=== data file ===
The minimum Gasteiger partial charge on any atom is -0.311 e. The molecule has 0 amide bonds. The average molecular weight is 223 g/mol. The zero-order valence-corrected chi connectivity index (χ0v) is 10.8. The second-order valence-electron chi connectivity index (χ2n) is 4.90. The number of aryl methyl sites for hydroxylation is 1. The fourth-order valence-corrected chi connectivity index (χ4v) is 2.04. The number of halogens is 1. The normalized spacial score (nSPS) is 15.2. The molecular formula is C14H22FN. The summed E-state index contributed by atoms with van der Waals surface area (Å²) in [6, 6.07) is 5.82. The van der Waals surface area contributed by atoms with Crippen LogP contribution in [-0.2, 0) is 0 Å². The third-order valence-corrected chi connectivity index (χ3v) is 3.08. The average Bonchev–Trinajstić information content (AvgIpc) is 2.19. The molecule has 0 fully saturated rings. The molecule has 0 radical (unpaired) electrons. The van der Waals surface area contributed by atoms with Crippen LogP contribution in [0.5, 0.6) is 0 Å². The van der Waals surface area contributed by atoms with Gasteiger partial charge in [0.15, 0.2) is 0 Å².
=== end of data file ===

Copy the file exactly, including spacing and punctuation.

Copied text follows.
The minimum Gasteiger partial charge on any atom is -0.311 e. The molecule has 0 amide bonds. The average molecular weight is 223 g/mol. The zero-order valence-corrected chi connectivity index (χ0v) is 10.8. The second-order valence-electron chi connectivity index (χ2n) is 4.90. The number of aryl methyl sites for hydroxylation is 1. The fourth-order valence-corrected chi connectivity index (χ4v) is 2.04. The number of halogens is 1. The normalized spacial score (nSPS) is 15.2. The molecular formula is C14H22FN. The summed E-state index contributed by atoms with van der Waals surface area (Å²) in [6, 6.07) is 5.82. The van der Waals surface area contributed by atoms with Crippen LogP contribution in [-0.2, 0) is 0 Å². The third-order valence-corrected chi connectivity index (χ3v) is 3.08. The average Bonchev–Trinajstić information content (AvgIpc) is 2.19. The molecule has 0 fully saturated rings. The molecule has 0 radical (unpaired) electrons. The van der Waals surface area contributed by atoms with Crippen LogP contribution in [0.5, 0.6) is 0 Å². The van der Waals surface area contributed by atoms with Gasteiger partial charge in [0.15, 0.2) is 0 Å².